The company's current financial position is more than sufficient to allow it to continue its steady growth and explore new markets over the next several years. In its 2012 10-K filing, diaDexus reported $13.6 million in cash, cash equivalents, and short-term investment on hand at the beginning of 2013, which should last it for just over three years at the current burn rate of $3.9 million/year. Two facts that strengthen diaDexus' financial position are firstly that debt is manageable, with current liabilities of $4.1 million against current assets of $18.6 million as of June 2013, and moreover that net loss has been steadily decreasing, from $(0.25)/share in 2010 to $(0.14)/share in 2011 to $(0.05)/share in 2012. Notably its Q2 2013 earnings report showed a net loss of $(0.01)/share, suggesting a swing to profitability may be around the corner. Expansion of existing products into new markets - primarily the PLAC ELISA test in Europe and U.S. - should further improve this picture and virtually ensure profitability in 2013 or 2014. Given current trends, the company should comfortably be able to meet, if not exceed, its 2013 revenue guidance of $24-25 million.
The company has penetrated a very small fraction of its current market of patients at risk for cardiovascular disease. Based on discussions with diaDexus management, we estimate it sold approx. 1 million PLAC kits in 2011, for which the company reported revenues of $16.38 million. If we assume a test frequency of once per year, it reached 1 million patients in 2011 against its "addressable market" of 36 million insured patients that have elevated risk of heart disease. If all of these patients can benefit from the test, the potential market is well over $500 million at current margins. Considering diaDexus's current market cap of $79 million, there is significant potential even in its current market alone.
diaDexus announced Q2 2013 results on August 8th, where it reported its 12th consecutive quarter of year-over-year revenue growth. Currently, diaDexus does not have a diverse product pipeline, with its increase in revenue projections for 2013 based primarily on better penetration of the existing cardiovascular market. It is exploring other indications for use of the PLAC test or derivatives of the PLAC test as a diagnostic. However, its financial statements show a decrease in R&D spending of 18% from 2011 to 2012 and an increase in spending on sales and marketing of 32%. diaDexus is shifting focus away from internal R&D to improving market penetration by increasing its sales force that deals with CSLs, which partner with primary care physicians prescribing the PLAC test. diaDexus currently has a customer base of 30 CSLs and additional international CSL partnerships in 26 countries, a market segment that is rapidly growing. On the reimbursement front, more than 50% of the U.S. population is now covered for the PLAC test, accounting for 163 million people in the U.S. alone. There was 25% growth in covered lives in 2012 with initiatives underway to further expand this coverage. Thus we believe diaDexus management's short-term strategy over the next 1-2 years is to build a stable revenue generating company based on growth in its PLAC test product line. diaDexus is in a unique position right now, which gives it the option to pursue several different strategies for the long-term.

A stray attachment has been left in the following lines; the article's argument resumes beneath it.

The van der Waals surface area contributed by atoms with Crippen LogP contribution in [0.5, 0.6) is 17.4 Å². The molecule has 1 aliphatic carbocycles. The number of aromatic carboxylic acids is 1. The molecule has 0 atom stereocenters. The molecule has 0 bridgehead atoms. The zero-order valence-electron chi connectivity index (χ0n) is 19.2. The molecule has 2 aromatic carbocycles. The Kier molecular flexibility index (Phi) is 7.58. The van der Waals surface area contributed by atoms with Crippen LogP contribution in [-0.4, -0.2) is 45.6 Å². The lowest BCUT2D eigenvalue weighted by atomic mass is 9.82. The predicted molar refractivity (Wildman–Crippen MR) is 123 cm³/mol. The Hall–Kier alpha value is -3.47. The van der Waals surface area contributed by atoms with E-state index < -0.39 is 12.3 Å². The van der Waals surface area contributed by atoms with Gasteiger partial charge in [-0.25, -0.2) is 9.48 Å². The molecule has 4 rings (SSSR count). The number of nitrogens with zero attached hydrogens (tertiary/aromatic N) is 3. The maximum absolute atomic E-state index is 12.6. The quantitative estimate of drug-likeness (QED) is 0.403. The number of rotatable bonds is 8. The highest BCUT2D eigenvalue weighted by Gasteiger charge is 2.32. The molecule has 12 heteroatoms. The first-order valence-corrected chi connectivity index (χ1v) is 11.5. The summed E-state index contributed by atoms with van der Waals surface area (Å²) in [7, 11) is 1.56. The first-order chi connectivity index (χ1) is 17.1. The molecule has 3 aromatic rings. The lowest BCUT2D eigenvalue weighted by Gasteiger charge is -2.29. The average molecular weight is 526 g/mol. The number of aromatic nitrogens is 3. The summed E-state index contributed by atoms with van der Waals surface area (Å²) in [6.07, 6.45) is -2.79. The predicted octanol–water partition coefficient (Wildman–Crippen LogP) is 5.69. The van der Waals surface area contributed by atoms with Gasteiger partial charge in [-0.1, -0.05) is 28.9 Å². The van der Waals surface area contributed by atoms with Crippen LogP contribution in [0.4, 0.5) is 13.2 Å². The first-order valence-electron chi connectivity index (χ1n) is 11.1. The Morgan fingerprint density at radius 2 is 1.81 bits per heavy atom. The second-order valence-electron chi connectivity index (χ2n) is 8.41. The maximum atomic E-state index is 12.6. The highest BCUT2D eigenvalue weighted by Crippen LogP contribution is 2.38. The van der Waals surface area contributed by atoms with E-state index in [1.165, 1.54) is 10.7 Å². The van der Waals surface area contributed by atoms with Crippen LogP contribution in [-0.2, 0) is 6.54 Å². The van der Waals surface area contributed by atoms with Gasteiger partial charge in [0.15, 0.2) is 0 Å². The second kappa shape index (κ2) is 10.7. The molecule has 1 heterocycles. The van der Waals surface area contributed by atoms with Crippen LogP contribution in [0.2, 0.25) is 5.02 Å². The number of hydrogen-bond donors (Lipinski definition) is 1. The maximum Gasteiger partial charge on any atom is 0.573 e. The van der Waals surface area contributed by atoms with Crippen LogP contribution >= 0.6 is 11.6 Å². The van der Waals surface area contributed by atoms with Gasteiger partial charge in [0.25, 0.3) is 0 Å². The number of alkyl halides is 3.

Revenue growth data look especially strong with a 28% year to year growth on average for the past 3 years. One strategy for diaDexus is to continue expanding its PLAC test market penetration, become a profit making business, and reinvest its PLAC test based revenue into diversifying its internal R&D portfolio. The advantage of such a strategy is that it minimizes current risk while allowing diaDexus to shore up its cash balance, providing a generous safety cushion. This cash on hand can then be used to expand its product pipeline through R&D or in-licensing, which will enable it to become a sustainable biotech company in the long term. A possible roadblock for diaDexus is the slew of patent expirations coming up from 2013-2016 that will have a big impact on its PLAC test product line. To this end, diaDexus is pursuing additional patents that cover the use of its test along with an inhibitor of Lp-PLA2.
Another natural strategic direction for diaDexus is acquisition by its longtime partner GlaxoSmithKline, which originally (as SmithKline Beecham) launched diaDexus in 1997 and granted it an exclusive license to intellectual property on Lp-PLA2. diaDexus is currently partnered with GSK in two Phase III clinical trials (STABILITY for treating atherosclerosis and SOLID-TIMI 52 for treating acute coronary syndrome) comprising around 28,800 patients combined, for testing its Lp-PLA2 inhibitor drug Darapladib. GSK is using the PLAC test to measure Lp-PLA2 levels in patients enrolled in the trials, for which the first results are expected to come in October of 2013. GSK is currently actively pursuing Darapladib as its next blockbuster drug and has made it a prominent part of its growth strategy going forward as it too faces upcoming patent cliffs that will negatively impact its revenue stream. If the Phase III trials go well and Darapladib gains FDA approval for treating atherosclerosis or acute coronary syndrome, the PLAC test could potentially serve as a companion diagnostic, to screen as well as monitor the progress of patients receiving Darapladib. Importantly, a pending patent for measurement of Lp-PLA2 in the presence of Darapladib would provide protection till 2024. Furthermore, the direct sales force set up by diaDexus targeting CSLs could be a very useful asset for GSK as it tries to penetrate the cardiovascular market. On the other hand, GSK's access to the global atherosclerosis market will allow it to extract a greater value out of the PLAC test than diaDexus could on its own. Thus, the technological expertise and commercial capabilities developed by diaDexus fit well with GSK's vision for Darapladib and may make it a very attractive acquisition target within the next few years if the initial Darapladib results look promising.
diaDexus has shown consistently strong revenue growth over the last 3 years and has a solid strategy in place to continue this trend over the next 2-3 years. Being first to market and with growing brand awareness, the PLAC test is increasingly trusted by primary care physicians as a reliable marker for elevated risk of heart disease or stroke and is now recommended by 4 major clinical practice guidelines. A large portion of the cardiovascular market still remains untapped and diaDexus is on track to capture a bigger share and post sizable profits over the upcoming years. diaDexus is pursuing a very low-risk, focused short-term strategy of increasing sales of its PLAC test products, which will put it in a great position for expansion as an independent company or as an acquisition target by a larger pharmaceutical company such as its longtime partner GSK a few years down the road.
Disclosure: We are long OTCQB:DDXS. I wrote this article myself, and it expresses my own opinions. I am not receiving compensation for it. I have no business relationship with any company whose stock is mentioned in this article.